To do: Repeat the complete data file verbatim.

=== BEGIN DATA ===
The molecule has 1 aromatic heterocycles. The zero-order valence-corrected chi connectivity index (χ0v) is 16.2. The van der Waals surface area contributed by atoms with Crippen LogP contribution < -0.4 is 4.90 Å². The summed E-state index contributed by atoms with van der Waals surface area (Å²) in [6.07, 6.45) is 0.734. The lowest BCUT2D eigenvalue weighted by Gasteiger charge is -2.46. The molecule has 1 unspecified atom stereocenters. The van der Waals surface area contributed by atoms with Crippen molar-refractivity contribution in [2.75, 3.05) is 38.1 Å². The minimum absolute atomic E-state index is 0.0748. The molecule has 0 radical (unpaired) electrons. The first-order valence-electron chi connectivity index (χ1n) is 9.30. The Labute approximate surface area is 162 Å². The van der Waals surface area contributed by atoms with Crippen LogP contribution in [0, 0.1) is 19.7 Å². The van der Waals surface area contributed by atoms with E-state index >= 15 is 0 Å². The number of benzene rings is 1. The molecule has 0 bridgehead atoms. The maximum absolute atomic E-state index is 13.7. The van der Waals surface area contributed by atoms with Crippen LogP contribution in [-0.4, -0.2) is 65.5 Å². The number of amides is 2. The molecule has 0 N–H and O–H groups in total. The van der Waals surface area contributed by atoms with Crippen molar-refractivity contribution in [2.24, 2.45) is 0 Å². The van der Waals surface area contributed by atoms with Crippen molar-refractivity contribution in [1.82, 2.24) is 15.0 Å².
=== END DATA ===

The molecule has 1 aromatic heterocycles. The zero-order valence-corrected chi connectivity index (χ0v) is 16.2. The van der Waals surface area contributed by atoms with Crippen LogP contribution < -0.4 is 4.90 Å². The summed E-state index contributed by atoms with van der Waals surface area (Å²) in [6.07, 6.45) is 0.734. The lowest BCUT2D eigenvalue weighted by Gasteiger charge is -2.46. The molecule has 1 unspecified atom stereocenters. The van der Waals surface area contributed by atoms with Crippen molar-refractivity contribution in [2.75, 3.05) is 38.1 Å². The minimum absolute atomic E-state index is 0.0748. The molecule has 0 radical (unpaired) electrons. The first-order valence-electron chi connectivity index (χ1n) is 9.30. The Labute approximate surface area is 162 Å². The van der Waals surface area contributed by atoms with Crippen LogP contribution in [0, 0.1) is 19.7 Å². The van der Waals surface area contributed by atoms with E-state index >= 15 is 0 Å². The number of benzene rings is 1. The molecule has 0 bridgehead atoms. The maximum absolute atomic E-state index is 13.7. The van der Waals surface area contributed by atoms with Crippen LogP contribution in [-0.4, -0.2) is 65.5 Å². The number of amides is 2. The molecule has 0 N–H and O–H groups in total. The van der Waals surface area contributed by atoms with Crippen molar-refractivity contribution in [2.24, 2.45) is 0 Å². The van der Waals surface area contributed by atoms with Crippen molar-refractivity contribution in [1.82, 2.24) is 15.0 Å².